• Frequent use of marijuana for more than 1 year.
  • Cyclical nausea and vomiting after consumption.
  • Compulsive hot baths that relieve vomiting.
  • Disappearance of symptoms when not using cannabis.

Young men under the age of 50 are the most affected by this condition, so age must also be taken into account. Cannabinoid hyperemesis can be confused with cyclic vomiting syndrome and other similar disorders. In this way, the history of marijuana use allows a differential diagnosis to be made.

Cannabis use is the indicative data that can guide the diagnosis when in doubt.

Treatment and prevention of cannabinoid hyperemesis

Treatment of cannabinoid hyperemesis during the vomiting phase consists of relieve symptoms and avoid dehydration. People should drink plenty of fluids to avoid complications. In addition, the use of antiemetics can decrease the intensity.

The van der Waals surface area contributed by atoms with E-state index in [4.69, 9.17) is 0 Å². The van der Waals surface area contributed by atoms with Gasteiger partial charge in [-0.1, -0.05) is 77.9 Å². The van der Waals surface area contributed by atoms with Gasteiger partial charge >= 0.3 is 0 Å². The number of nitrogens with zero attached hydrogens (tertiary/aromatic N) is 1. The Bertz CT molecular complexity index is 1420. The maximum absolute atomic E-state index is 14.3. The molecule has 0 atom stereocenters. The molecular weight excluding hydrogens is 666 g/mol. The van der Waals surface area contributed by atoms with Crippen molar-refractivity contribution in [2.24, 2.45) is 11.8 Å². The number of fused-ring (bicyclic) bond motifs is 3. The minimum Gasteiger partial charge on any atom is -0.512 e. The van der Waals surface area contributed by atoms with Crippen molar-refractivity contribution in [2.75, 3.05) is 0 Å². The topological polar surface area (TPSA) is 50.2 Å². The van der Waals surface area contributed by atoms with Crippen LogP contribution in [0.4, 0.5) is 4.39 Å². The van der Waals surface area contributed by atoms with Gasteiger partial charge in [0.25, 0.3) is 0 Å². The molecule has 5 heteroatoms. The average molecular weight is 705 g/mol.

Hospitalization will be necessary in the most severe cases or when there are multiple complications. Nevertheless, the definitive treatment is to stop using marijuana. Symptoms go away within 1 or 2 days after stopping use.

The real problem is that marijuana creates dependence, so it can be very difficult to give up the substance. In this way, people tend to consume again, so the symptoms reappear immediately.

Prevention of cannabinoid hyperemesis is similar to definitive treatment. People should stop using marijuana to avoid relapse. However, symptoms may recur abruptly on contact with the substance.

A recent and underdiagnosed illness

Cannabinoid hyperemesis is a characteristic pathology of many chronic marijuana users. The active principles of this plant alter the functioning of the digestive tract, generating the appearance of vomiting and intense abdominal pain.

Unfortunately, it is a little-known syndrome with very general symptoms, so it can be confused with other conditions. In this way, the disease is underdiagnosed in most cases. The ideal is to go to the doctor in the presence of characteristic symptoms and not hide information from health personnel.